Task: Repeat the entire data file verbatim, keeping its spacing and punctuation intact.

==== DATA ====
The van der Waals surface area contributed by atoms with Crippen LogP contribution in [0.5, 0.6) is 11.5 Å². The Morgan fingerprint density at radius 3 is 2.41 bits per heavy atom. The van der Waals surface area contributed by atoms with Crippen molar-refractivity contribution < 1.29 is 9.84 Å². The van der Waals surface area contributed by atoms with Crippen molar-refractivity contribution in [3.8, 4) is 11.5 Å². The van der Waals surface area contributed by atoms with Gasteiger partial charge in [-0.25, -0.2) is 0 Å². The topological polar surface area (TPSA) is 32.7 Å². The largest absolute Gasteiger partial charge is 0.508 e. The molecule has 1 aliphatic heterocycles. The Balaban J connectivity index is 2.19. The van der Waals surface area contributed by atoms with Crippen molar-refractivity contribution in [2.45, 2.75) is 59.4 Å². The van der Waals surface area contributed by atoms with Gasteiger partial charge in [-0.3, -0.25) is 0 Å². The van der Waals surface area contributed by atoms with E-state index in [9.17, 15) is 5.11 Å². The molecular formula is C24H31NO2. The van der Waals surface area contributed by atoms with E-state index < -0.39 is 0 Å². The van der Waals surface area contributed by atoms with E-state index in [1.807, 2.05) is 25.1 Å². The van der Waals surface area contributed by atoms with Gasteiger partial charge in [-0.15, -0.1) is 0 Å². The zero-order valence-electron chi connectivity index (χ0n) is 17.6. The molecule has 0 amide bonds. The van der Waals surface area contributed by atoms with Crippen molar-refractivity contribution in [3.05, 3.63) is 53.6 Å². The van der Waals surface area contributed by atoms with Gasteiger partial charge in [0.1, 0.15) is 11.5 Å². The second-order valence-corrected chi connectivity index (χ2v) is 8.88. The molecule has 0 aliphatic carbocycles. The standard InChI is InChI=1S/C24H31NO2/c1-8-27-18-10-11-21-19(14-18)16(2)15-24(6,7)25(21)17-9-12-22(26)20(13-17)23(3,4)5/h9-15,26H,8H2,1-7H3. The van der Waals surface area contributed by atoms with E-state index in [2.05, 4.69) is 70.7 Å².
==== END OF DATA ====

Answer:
The van der Waals surface area contributed by atoms with Crippen LogP contribution in [0.5, 0.6) is 11.5 Å². The Morgan fingerprint density at radius 3 is 2.41 bits per heavy atom. The van der Waals surface area contributed by atoms with Crippen molar-refractivity contribution < 1.29 is 9.84 Å². The van der Waals surface area contributed by atoms with Crippen molar-refractivity contribution in [3.8, 4) is 11.5 Å². The van der Waals surface area contributed by atoms with Gasteiger partial charge in [-0.25, -0.2) is 0 Å². The topological polar surface area (TPSA) is 32.7 Å². The largest absolute Gasteiger partial charge is 0.508 e. The molecule has 1 aliphatic heterocycles. The Balaban J connectivity index is 2.19. The van der Waals surface area contributed by atoms with Crippen molar-refractivity contribution in [2.45, 2.75) is 59.4 Å². The van der Waals surface area contributed by atoms with Gasteiger partial charge in [-0.3, -0.25) is 0 Å². The van der Waals surface area contributed by atoms with E-state index in [9.17, 15) is 5.11 Å². The molecular formula is C24H31NO2. The van der Waals surface area contributed by atoms with E-state index < -0.39 is 0 Å². The van der Waals surface area contributed by atoms with E-state index in [1.807, 2.05) is 25.1 Å². The van der Waals surface area contributed by atoms with Gasteiger partial charge in [-0.15, -0.1) is 0 Å². The zero-order valence-electron chi connectivity index (χ0n) is 17.6. The molecule has 0 amide bonds. The van der Waals surface area contributed by atoms with Crippen molar-refractivity contribution in [3.05, 3.63) is 53.6 Å². The van der Waals surface area contributed by atoms with Gasteiger partial charge in [0.1, 0.15) is 11.5 Å². The second-order valence-corrected chi connectivity index (χ2v) is 8.88. The molecule has 0 aliphatic carbocycles. The standard InChI is InChI=1S/C24H31NO2/c1-8-27-18-10-11-21-19(14-18)16(2)15-24(6,7)25(21)17-9-12-22(26)20(13-17)23(3,4)5/h9-15,26H,8H2,1-7H3. The van der Waals surface area contributed by atoms with E-state index in [2.05, 4.69) is 70.7 Å².